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Have you ever contemplated on how a seemingly small event or decision evolves into a life changing experience? Becoming llama owners did that for our family. It started with land purchases around our home to preserve scenic views to our lake and to maintain the quiet solitude to which we had become accustomed, all in the city limits of Winston-Salem, North Carolina.Vineyard After accumulating all the vacant acreage Michael came up with another mid-life crisis idea. The Four Ladies have all seemed to benefit from the other four or five he had so why not try another. The West family was going to start a farm, build barns, erect fencing (4000 feet, all installed by the family), and buy a couple of llama. The Farm“Llama???”, was the Ladies’ reaction. “Well if you want llama, we want miniature horses!” Being a family that works together, off we went in search of the perfect two llama and two miniature horses. By Christmas of 2003 we had found them and took the first steps in our journey to a life on the farm. By the end of the first year we had three dogs, three barn cats, four horses, and ten llamas. We now have over 40 llamas and intend to maintain a select group of no more than 50. Mind you that Michael never had a pet as a child, but Patricia had shown horses and grew up around a farm atmosphere. We both wanted the later experience for our three daughters.

We are Michael and Patricia West. Along with the most wonderful children in the world, Megan, Kristin, and Addison, we constitute the Four Ladies and Me. Patricia was a preschool teacher for eighteen years and was in merchandising display and design for the ten years prior.  She now owns a unique retail store in a restored historic mill owned by the West's that sells North Carolina made products, crafts, and art.  Michael is an architect and was president of one of the largest architectural practices in the Carolinas.  In 2006 he sold his architectural business and convinced his family to move to the country. They purchased 55 acres about 15 miles west of Winston-Salem. Michael spent the next two years designing and laying out a new farm, erecting 9000 feet of fence (not installed by the family this time-a condition for going along with the move), building barns and a home, developing projects, restoring the Bethania Mill, planting 5 acres of grapes on the farm, starting a wine business with friends (Divine Llama Vineyards), converting the old farm house on the new farm to a wine tasting facility and working as a consultant to his former firm. In late 2008 he opened a new architectural practice. Both of us having design engrained in our character, the choice of llama is a natural fit. We were initially drawn to them by their unique beauty and grace. Once we got our first few we quickly discovered their diverse personalities, gentle spirits, intelligence, curiosity, and pasture antics. Our fascination turned into a passion. We also quickly befriended other llama owners, most of whom share a similar passion for their animals. It is one of the most “caring and sharing” groups ever assembled. We feel fortunate to be part of such a community of fine people.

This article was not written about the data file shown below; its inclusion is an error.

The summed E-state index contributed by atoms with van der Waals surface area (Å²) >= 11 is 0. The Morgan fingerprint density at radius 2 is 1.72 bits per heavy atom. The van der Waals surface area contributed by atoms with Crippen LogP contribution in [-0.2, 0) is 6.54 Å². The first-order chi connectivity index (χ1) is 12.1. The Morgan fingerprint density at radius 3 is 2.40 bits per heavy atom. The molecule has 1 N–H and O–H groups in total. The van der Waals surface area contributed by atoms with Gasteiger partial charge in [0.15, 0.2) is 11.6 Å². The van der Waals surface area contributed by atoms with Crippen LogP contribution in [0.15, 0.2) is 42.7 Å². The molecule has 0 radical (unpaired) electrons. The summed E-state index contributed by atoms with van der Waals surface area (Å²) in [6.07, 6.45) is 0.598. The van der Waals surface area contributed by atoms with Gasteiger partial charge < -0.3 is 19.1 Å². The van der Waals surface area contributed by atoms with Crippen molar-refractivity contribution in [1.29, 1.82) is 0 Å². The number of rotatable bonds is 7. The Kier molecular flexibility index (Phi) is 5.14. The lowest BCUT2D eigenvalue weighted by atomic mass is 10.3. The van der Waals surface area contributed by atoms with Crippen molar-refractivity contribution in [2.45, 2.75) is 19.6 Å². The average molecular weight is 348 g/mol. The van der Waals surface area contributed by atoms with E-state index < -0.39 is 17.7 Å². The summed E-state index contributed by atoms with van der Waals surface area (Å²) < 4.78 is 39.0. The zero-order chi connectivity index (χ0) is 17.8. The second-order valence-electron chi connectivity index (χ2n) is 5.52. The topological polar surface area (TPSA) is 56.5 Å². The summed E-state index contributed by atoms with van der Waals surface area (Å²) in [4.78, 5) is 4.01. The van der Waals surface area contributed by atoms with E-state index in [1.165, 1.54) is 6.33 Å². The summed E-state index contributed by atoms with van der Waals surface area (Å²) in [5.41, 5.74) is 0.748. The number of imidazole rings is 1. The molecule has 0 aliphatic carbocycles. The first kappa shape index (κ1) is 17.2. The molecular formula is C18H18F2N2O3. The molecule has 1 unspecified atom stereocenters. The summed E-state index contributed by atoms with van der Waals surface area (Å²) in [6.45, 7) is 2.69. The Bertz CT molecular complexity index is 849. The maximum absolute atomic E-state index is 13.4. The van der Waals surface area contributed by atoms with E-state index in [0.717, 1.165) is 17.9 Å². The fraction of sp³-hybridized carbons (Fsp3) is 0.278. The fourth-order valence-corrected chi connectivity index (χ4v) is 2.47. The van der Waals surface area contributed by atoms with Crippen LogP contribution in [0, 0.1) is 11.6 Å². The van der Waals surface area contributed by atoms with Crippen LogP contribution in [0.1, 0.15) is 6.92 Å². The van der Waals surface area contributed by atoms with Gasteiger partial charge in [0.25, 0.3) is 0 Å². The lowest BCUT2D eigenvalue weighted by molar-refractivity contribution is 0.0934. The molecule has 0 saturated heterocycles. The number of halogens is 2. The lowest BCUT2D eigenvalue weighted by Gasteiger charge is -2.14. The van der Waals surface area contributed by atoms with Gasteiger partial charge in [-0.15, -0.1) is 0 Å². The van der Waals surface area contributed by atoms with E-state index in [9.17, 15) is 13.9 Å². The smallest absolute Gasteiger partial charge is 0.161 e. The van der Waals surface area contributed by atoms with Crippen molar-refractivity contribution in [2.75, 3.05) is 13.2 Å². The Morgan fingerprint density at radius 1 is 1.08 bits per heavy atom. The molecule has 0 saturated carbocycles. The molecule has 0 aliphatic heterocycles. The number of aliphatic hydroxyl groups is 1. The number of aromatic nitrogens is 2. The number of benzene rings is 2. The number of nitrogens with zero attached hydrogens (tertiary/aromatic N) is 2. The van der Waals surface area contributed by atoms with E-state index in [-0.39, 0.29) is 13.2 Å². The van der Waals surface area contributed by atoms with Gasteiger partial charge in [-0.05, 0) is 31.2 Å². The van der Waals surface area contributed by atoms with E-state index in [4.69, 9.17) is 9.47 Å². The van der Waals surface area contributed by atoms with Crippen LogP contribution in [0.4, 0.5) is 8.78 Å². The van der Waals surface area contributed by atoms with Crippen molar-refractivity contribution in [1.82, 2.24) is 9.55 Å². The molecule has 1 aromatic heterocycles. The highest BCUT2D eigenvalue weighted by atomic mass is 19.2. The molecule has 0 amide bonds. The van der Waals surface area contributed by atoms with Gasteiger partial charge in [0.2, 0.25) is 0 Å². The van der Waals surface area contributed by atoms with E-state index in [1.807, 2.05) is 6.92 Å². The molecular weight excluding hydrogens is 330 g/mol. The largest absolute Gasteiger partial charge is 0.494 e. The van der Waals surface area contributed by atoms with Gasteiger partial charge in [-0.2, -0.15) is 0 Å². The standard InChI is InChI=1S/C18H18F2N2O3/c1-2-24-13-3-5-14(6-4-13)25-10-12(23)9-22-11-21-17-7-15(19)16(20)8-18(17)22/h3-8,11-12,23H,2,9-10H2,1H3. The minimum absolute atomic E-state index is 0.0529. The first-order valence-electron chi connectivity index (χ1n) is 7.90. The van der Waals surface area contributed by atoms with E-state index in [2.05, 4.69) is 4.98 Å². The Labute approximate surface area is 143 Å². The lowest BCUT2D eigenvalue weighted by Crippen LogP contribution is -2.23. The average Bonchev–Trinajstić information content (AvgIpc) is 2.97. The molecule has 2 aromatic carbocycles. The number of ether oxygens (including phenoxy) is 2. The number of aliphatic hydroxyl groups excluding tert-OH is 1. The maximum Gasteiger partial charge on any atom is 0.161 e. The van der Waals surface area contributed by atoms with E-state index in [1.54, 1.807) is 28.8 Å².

We spend most of our spare time with our animals, grooming, showing, practicing animal husbandry, sharing them with children and friends, making public appearances, holding farm camps and birthday parties, hiking, taking evening strolls, cart driving in the neighborhood, performing farm chores and watching our animals from the house or chairs in the pastures. We are often asked, “Isn’t it a lot of work?” It does occupy a lot of our time but we rarely think of it as work. You will never appreciate the pleasure derived from these animals until you own them. Because of them our family has experienced more joy individually and as a unit than can be imagined. The Saturday morning birth of our first cria, and ensuing day when all Four Ladies and Me were home is an unforgettable memory. A serene scene of grazing llama at sunset interrupted when one, followed by the entire herd, decide to pronk around the pasture can not be adequately described. The incredible elegance of a proud male or stretchy female running to the top of their dirt mound and presenting their statuesque pose is nature’s art in motion. Having a three hundred fifty plus pound (but appears like five hundred pounds with the fiber), six foot, fuzzy creature walk up to you, look you in the eye with their captivating huge black eyes and long eye lashes, lean over and put their head on your shoulder for a cheek rub is the epitome of a bonding experience.

We suppose it is obvious that the foundational reason for our growing ownership in llama is enrichment of our own lives. At the same time, part of the fun is buying, raising and selling llama of the type we enjoy. Our goals are to have a breeding program focused on gentle inquisitive personalities, medium to larger bone, medium and heavy wool, fine silky and suri single coats, taller height, an array of colors, and award winning conformation. Bloodlines are mainly South American with some North American. Because we enjoy showing, we strive to buy and breed for animals with presence that stand out in the arena. The irony is just because a llama is a grand champion does not exclude it from being the most huggable pet on the farm. Our own BAL In A Heart Beat and LW Sante Fe are prime examples.

We have surrounded our family with beauty. God has blessed us with these gifts and we are compelled to share them. Call or e-mail us for a visit. We’re looking for an excuse to halter one up.


Michael and Patricia West
(plus Megan, Kristin and Addison)












 



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